Bone broth is a stock liquid from cooked or simmering raw bones. Other parts of an animal that can’t be eaten, like ligaments, marrow, tendons, skin, and feet, can also be added to the bone broth mix to increase the nutritional content. This bone broth recipe for dogs is easy to make and offers impressive health benefits.
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The key to making a good bone broth for dogs is cooking it for a long time over low heat. The longer you cook it, the more nutrients are in the broth. Beneficial nutrients in both broths include vitamins, minerals, and essential fatty acids.
Using bone broth is a trendy way to encourage dogs to drink when they refuse to or encourage a dog to eat dry food by adding some into the bowl. Bone broth is also often recommended for dogs that need:
- digestive support
- liver detox
- joint health
- immune system support
You can learn how to make bone broth for dogs yourself at home or buy a commercial brand (such as Brutus Broth or Native Pet). Personally, I prefer to make homemade bone broth for dogs because I can add some extra ingredients for higher nutritional content.
Bone Broth Recipe for Dogs
I make homemade bone broth in my slow cooker, so I don't have to worry about simmering a pot on my stove overnight. If you don't have a slow cooker, you can certainly make this bone broth recipe in a large stockpot. I would NOT recommend using a pressure cooker because the broth needs to cook slowly over low heat to extract as many nutrients from the bones as possible.
Bone Broth Recipe for Dogs
Bone broth is a stock liquid from cooked or simmering raw bones. Other parts of an animal that can’t be eaten, like ligaments, marrow, tendons, skin and feet can also be added to the bone broth mix to increase the nutritional content. This bone broth recipe for dogs is easy to make, and offers impressive health benefits.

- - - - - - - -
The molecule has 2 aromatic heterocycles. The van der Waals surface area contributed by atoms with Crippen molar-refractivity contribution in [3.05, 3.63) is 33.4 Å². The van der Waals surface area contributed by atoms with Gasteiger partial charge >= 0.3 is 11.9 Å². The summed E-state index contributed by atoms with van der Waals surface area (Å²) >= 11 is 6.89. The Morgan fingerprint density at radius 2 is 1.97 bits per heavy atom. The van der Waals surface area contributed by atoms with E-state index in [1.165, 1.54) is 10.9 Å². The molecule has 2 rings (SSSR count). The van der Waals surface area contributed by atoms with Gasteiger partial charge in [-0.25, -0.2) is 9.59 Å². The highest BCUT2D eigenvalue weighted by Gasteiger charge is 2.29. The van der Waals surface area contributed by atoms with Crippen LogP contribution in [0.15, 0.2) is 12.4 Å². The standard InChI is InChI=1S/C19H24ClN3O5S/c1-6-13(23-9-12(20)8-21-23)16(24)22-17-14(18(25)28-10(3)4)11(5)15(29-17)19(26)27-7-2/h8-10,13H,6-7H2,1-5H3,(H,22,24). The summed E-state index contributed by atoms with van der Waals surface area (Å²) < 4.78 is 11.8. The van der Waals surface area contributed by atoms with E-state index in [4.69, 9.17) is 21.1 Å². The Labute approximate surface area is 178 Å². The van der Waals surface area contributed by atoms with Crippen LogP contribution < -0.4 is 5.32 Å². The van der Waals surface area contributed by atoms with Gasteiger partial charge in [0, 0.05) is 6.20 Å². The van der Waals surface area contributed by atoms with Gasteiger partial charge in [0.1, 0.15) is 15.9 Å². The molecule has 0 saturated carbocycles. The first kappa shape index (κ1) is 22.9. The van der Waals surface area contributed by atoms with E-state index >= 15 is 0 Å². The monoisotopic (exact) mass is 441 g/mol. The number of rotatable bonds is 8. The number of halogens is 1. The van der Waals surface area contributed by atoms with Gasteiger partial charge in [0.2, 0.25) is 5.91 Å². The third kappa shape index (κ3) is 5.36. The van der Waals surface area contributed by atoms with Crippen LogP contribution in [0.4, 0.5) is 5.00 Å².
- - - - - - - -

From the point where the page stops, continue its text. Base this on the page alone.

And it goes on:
- Prep Time: 5 minutes
- Cook Time: 24 hours
- Total Time: 24 hours 5 minutes
- Yield: 6-10 cups of broth 1x
- Category: Bone Broth
- Method: Slow Cooker
- Cuisine: Dog Food
- 1 pound beef marrow bones
- 1/2 cup apple cider vinegar
- 6–10 chicken feet (optional)
- 3 inches ginger root, sliced (optional)
- 2 ounces parsley, chopped (optional)
- 4 ounces Shiitake mushrooms (optional)
- 2 stalks celery, chopped
- 3 cloves of garlic, minced (optional)
First, add the bones to your slow cooker (or pot). You can add any type of bone, including chicken feet, lamb, duck or turkey necks, chicken frames, beef marrow bones, and so forth. You can use cooked bones, but raw bones are better because they still have all of the nutrients in them.
Next, cover the bones with water and add the apple cider vinegar. Cover the pot and cook on low heat for 24 hours. Check the broth occasionally, and add more water if it dips below the top of the bones.
When it's finished cooking, strain the broth into a large container. DO NOT feed the cooked bones to your dog. The cooking process makes the bones brittle, which could be very dangerous to your dog's digestive tract.
Allow the broth to cool and then refrigerate it for at least 3 hours. A fat layer will congeal on the top of the broth. Scoop the fat and throw it out, and then you are ready to serve the broth to your pup.
- Serving Size: 12
- Calories: 25
- Sodium: 20 mg
- Fat: 1.2 g
- Protein: 40 g
How to store: Store the broth in an airtight container in the refrigerator for 3-5 days. You can also freeze it in an airtight container for up to 3 months. You can add a few tablespoons of broth to your pet's food daily or feed 1/2 to 1 cup of broth 2-3 times per week (depending on your dog's size).
For More Information
We publish many homemade dog food and treats recipes every month. For more recipes, pet food cooking tips, and advice, see our “Recipes” section. If you're new to the home-cooked dog food subject, I recommend you read more about “How Much To Feed” to understand serving sizes, “What Supplements To Use” to create well-balanced meals, and “How To Store” for tips on simple and easy homemade dog food storing in a fridge or a freezer.